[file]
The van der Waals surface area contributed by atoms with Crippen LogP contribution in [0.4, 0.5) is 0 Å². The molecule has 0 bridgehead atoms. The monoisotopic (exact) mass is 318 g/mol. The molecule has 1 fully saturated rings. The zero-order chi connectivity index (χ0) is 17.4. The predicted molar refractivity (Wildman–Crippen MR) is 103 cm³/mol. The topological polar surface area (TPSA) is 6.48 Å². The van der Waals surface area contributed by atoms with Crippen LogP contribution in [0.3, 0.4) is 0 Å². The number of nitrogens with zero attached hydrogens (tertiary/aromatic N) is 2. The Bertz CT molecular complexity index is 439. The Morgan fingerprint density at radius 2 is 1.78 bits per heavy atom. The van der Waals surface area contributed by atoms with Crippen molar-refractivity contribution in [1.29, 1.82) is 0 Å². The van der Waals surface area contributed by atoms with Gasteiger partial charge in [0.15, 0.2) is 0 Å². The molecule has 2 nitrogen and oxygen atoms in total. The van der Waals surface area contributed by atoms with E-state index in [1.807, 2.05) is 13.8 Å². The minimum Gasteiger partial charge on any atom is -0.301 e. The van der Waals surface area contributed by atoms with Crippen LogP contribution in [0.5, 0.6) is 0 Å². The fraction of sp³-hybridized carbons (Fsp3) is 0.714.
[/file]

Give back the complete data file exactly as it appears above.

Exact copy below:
The van der Waals surface area contributed by atoms with Crippen LogP contribution in [0.4, 0.5) is 0 Å². The molecule has 0 bridgehead atoms. The monoisotopic (exact) mass is 318 g/mol. The molecule has 1 fully saturated rings. The zero-order chi connectivity index (χ0) is 17.4. The predicted molar refractivity (Wildman–Crippen MR) is 103 cm³/mol. The topological polar surface area (TPSA) is 6.48 Å². The van der Waals surface area contributed by atoms with Crippen LogP contribution in [0.3, 0.4) is 0 Å². The number of nitrogens with zero attached hydrogens (tertiary/aromatic N) is 2. The Bertz CT molecular complexity index is 439. The Morgan fingerprint density at radius 2 is 1.78 bits per heavy atom. The van der Waals surface area contributed by atoms with Crippen molar-refractivity contribution in [1.29, 1.82) is 0 Å². The van der Waals surface area contributed by atoms with Gasteiger partial charge in [0.15, 0.2) is 0 Å². The molecule has 2 nitrogen and oxygen atoms in total. The van der Waals surface area contributed by atoms with E-state index in [1.807, 2.05) is 13.8 Å². The minimum Gasteiger partial charge on any atom is -0.301 e. The van der Waals surface area contributed by atoms with Crippen LogP contribution in [0.5, 0.6) is 0 Å². The fraction of sp³-hybridized carbons (Fsp3) is 0.714.